John Jameson sat alone, intently watching the Indian and Sri Lankan teams practise at the Brabourne Stadium the day before the third Test. Dressed in a neat white shirt tucked into dark trousers, he watched attentively with intense, pale grey eyes.
I didn't know who Jameson was till Sanjay Jayawant, the soft-spoken, genial cricket manager at the CCI mentioned his name in passing. "He played a few Tests for England." A quick search of Cricinfo revealed Jameson indeed had played four Tests for England but other than the fact that he ran himself out (which he contests stubbornly) a record three times in a row, there seemed not much striking about his short career.
At second glance there was something striking, though not about his cricket. Jameson was born in Byculla, in Mumbai.
Now that was interesting, an Englishman cricketer from Mumbai. Much has been written about Nasser Hussain's Chennai connection and the late Bob Woolmer's Kanpur origins, but Jameson, who was he?
He studied at Cathedral and John Connon school, and lived in various pockets of South Mumbai - his father John "Jimmy" Jameson was employed with the city police. Jameson's Indian roots run deep: both his parents and great-grandparents were born in India - Jameson snr in Belgaum (Karnataka), Sylvia, his mother, in Deolali (Maharashtra).
"I'm proud of my Indian connection. Why shouldn't I be?" Jameson says when asked about his Indian ancestry.
Sport was an integral part of the Jamesons' lives. Jimmy was a hockey buff and played in 25 consecutive editions of the well-known Aga Khan tournament. He later on went on to umpire in the 1964 (Tokyo) and 1968 (Mexico) Olympics in hockey. Sylvia played tennis and swam. Both parents visited at the Bombay Hockey Association ground [BHA], Grant Medical College ground and other old venues in city with their son in tow. The boy was so keen, he would hop in his father's truck (jeep) and tag along to the various grounds.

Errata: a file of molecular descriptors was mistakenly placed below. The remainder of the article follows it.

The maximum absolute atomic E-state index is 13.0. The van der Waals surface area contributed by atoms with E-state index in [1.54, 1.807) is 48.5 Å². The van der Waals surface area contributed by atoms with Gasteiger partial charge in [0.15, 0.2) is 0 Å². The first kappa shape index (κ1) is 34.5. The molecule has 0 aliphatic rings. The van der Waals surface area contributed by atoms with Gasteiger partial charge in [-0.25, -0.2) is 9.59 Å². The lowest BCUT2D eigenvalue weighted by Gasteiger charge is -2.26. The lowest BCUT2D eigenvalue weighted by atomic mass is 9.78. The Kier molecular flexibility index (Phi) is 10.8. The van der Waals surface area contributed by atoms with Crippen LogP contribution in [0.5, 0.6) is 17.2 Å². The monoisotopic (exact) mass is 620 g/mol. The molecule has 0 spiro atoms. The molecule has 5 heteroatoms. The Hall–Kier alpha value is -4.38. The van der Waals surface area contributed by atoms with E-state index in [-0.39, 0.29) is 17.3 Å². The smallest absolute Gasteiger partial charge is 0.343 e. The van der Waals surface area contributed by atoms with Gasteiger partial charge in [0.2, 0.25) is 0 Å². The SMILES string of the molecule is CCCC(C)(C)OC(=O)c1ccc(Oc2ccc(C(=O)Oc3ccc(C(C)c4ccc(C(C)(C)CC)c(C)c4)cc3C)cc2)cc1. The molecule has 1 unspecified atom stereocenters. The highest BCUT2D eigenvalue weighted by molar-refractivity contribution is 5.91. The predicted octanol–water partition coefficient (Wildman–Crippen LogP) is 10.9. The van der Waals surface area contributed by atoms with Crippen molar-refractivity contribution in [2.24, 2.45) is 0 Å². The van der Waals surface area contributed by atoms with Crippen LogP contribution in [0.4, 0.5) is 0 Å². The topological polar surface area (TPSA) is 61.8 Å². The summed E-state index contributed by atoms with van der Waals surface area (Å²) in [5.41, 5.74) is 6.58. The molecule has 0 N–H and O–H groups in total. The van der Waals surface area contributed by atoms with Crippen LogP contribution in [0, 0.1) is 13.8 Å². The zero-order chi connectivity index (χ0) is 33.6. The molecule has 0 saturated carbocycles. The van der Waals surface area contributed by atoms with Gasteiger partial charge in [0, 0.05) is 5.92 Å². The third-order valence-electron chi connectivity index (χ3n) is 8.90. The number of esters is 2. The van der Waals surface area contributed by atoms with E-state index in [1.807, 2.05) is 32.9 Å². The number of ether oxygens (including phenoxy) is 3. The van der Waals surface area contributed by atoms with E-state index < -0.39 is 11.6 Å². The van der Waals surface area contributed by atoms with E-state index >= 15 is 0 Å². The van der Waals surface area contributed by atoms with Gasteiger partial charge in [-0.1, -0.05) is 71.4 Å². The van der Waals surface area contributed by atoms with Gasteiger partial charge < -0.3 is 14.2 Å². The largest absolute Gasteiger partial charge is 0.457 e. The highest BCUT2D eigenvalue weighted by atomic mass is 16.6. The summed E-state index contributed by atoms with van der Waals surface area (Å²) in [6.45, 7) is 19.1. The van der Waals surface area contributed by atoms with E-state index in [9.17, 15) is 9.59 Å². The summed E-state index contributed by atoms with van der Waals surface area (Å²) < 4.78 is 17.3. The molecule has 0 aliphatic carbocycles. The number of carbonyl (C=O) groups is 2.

"Cooperage, BHA, CCI, Parel, Naigaum," Jameson recites the names without any difficulty. He even remembers the names of the streets these institutions are on.
From Bombay he moved to the hill station of Nainital in north India, where he studied for a few years at Sherwood College. In 1955, at 14, he moved to England for good. He only returned to India in 1971, when his father passed away.
In England, Jameson first studied at the Taunton School, where his cricket technique was fine-tuned. Then he went to Warwickshire, where he progressed slowly, until the late 1960s. In 1971, his career took a big leap when he was picked, almost overnight, in the England squad for the home series against India.
"Geoff Boycott fell ill and I got a look in," Jameson recollects. It was a quiet debut, but in the next game, at The Oval, he cracked his highest score, a stroke-filled 82 that included two sixes against Bishan Bedi before lunch. Unfortunately, he was run out and missed a hundred. It was a Test India won, to record their maiden Test, and series, victory against England. "They played fantastic cricket and they deserved the victory," Jameson says.
Asked if there was any conflict in his affiliations, keeping in mind his Indian connection, Jameson says, though India was a part of him, his heart would always be with England.